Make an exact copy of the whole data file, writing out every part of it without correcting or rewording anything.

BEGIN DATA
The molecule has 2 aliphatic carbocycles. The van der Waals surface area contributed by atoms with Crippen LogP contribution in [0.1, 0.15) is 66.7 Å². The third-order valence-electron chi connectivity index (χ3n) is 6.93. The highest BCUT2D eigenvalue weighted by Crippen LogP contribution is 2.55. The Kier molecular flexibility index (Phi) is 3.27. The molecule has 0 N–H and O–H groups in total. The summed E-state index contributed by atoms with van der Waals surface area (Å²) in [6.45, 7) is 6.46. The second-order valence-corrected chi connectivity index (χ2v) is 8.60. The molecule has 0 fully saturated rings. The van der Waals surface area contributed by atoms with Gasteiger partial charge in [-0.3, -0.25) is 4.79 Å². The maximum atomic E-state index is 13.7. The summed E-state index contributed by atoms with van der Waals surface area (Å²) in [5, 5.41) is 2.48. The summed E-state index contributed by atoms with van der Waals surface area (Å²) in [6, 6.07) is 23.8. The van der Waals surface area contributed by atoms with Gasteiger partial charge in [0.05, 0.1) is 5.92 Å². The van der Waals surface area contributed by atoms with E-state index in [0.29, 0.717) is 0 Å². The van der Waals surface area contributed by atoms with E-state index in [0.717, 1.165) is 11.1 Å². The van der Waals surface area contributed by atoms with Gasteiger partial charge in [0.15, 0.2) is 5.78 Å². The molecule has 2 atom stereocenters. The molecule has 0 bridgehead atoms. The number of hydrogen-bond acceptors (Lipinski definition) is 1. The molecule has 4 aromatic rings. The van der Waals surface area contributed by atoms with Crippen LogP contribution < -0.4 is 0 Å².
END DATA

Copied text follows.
The molecule has 2 aliphatic carbocycles. The van der Waals surface area contributed by atoms with Crippen LogP contribution in [0.1, 0.15) is 66.7 Å². The third-order valence-electron chi connectivity index (χ3n) is 6.93. The highest BCUT2D eigenvalue weighted by Crippen LogP contribution is 2.55. The Kier molecular flexibility index (Phi) is 3.27. The molecule has 0 N–H and O–H groups in total. The summed E-state index contributed by atoms with van der Waals surface area (Å²) in [6.45, 7) is 6.46. The second-order valence-corrected chi connectivity index (χ2v) is 8.60. The molecule has 0 fully saturated rings. The van der Waals surface area contributed by atoms with Gasteiger partial charge in [-0.3, -0.25) is 4.79 Å². The maximum atomic E-state index is 13.7. The summed E-state index contributed by atoms with van der Waals surface area (Å²) in [5, 5.41) is 2.48. The summed E-state index contributed by atoms with van der Waals surface area (Å²) in [6, 6.07) is 23.8. The van der Waals surface area contributed by atoms with Gasteiger partial charge in [0.05, 0.1) is 5.92 Å². The van der Waals surface area contributed by atoms with E-state index in [0.29, 0.717) is 0 Å². The van der Waals surface area contributed by atoms with E-state index in [0.717, 1.165) is 11.1 Å². The van der Waals surface area contributed by atoms with Gasteiger partial charge in [0.15, 0.2) is 5.78 Å². The molecule has 2 atom stereocenters. The molecule has 0 bridgehead atoms. The number of hydrogen-bond acceptors (Lipinski definition) is 1. The molecule has 4 aromatic rings. The van der Waals surface area contributed by atoms with Crippen LogP contribution < -0.4 is 0 Å².